How Can I Determine The Java Heap Size And Memory Usage In Linux For Java?

You can use the following methods to find the Java heap size and memory used in Linux:

  1. Using the ‘jstat’ command:

    • Open the terminal and run the command: jstat -gc <pid>
    • Replace <pid> with the process ID of your Java application.
    • This command will display several columns, including ‘S0C’, ‘S1C’, ‘EC’, ‘OC’, ‘MC’, and ‘CCSC’.
    • ‘OC’ represents the old generation heap size, and ‘MC’ represents the metaspace size.
    • ‘S0C’ and ‘S1C’ represent the survivor spaces, while ‘EC’ represents Eden space.
  2. Using the ‘jcmd’ command:

    • Open the terminal and run the command: jcmd <pid> VM.flags
    • Replace <pid> with the process ID of your Java application.
    • Look for the output line starting with -Xmx, which indicates the maximum heap size.
    • Another line starting with -XX:MaxMetaspaceSize indicates the maximum metaspace size.
  3. Using the ‘top’ command:

    • Open the terminal and run the command: top -p <pid>
    • Replace <pid> with the process ID of your Java application.
    • Press ‘Shift + F’ and then ‘n’ to sort by memory usage.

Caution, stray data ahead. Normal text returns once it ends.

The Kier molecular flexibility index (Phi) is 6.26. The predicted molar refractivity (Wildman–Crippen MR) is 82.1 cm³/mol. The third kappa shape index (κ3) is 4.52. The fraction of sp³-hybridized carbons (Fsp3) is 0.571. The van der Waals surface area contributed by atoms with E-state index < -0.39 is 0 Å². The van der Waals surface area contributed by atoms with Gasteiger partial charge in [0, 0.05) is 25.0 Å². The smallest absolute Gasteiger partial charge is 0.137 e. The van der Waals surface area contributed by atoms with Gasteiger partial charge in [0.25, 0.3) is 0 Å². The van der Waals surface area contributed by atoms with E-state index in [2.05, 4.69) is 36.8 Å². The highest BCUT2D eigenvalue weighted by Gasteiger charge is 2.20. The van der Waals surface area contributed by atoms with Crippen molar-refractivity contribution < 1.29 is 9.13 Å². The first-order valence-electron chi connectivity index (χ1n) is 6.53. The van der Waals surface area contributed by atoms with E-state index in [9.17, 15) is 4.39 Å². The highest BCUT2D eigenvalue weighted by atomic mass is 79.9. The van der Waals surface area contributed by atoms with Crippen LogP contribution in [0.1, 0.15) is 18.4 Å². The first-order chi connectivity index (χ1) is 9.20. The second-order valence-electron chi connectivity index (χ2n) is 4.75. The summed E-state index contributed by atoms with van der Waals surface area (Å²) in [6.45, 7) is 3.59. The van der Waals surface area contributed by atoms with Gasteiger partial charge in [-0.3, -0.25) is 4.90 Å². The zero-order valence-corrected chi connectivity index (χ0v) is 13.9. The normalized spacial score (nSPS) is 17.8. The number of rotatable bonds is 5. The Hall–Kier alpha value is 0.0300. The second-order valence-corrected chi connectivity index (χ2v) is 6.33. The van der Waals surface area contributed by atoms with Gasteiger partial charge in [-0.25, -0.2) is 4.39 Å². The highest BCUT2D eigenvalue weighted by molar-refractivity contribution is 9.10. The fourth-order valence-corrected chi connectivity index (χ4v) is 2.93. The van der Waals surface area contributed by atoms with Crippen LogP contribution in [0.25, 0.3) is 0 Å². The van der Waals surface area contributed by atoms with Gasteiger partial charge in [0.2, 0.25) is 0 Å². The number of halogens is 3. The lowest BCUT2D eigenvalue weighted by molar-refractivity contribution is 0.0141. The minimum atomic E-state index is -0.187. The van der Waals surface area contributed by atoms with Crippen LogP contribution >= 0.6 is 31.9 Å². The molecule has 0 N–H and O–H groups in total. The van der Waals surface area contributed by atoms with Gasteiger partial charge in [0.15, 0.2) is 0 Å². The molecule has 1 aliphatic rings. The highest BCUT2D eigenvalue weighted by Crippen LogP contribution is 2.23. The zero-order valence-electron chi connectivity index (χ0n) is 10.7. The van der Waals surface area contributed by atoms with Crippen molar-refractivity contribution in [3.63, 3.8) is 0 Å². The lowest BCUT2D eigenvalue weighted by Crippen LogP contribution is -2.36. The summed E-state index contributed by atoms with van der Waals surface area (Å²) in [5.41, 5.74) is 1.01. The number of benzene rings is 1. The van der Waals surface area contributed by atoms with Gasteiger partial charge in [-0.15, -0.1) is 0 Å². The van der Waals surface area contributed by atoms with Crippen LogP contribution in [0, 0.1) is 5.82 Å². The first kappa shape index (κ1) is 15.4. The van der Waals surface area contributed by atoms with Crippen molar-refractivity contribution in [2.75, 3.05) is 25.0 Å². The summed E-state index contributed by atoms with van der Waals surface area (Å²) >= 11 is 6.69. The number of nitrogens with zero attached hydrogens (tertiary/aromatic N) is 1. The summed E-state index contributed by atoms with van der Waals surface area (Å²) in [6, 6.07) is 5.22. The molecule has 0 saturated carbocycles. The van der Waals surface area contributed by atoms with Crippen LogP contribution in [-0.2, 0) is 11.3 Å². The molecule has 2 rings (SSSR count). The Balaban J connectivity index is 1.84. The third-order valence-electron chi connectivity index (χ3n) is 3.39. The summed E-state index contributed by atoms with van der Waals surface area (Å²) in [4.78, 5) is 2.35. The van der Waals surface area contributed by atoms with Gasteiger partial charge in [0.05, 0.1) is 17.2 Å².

• Look for the Java process in the list and check the ‘VIRT’ and ‘RES’ columns.
    • ‘VIRT’ represents the virtual memory size, and ‘RES’ represents the resident memory size.

Note: The above-mentioned methods assume that you have the necessary tools (jstat, jcmd, and top) installed on your Linux system.

About the Author Rex

I'm a passionate tech blogger with an insatiable love for programming! From my early days tinkering with code, I've delved into web dev, mobile apps, and AI. Sharing insights and tutorials with the world is my joy, connecting me to a global community of like-minded tech enthusiasts. Python holds a special place in my heart, but I embrace all challenges. Constantly learning, I attend tech conferences, contribute to open-source projects, and engage in code review sessions. My ultimate goal is to inspire the next generation of developers and contribute positively to the ever-evolving tech landscape. Let's code together!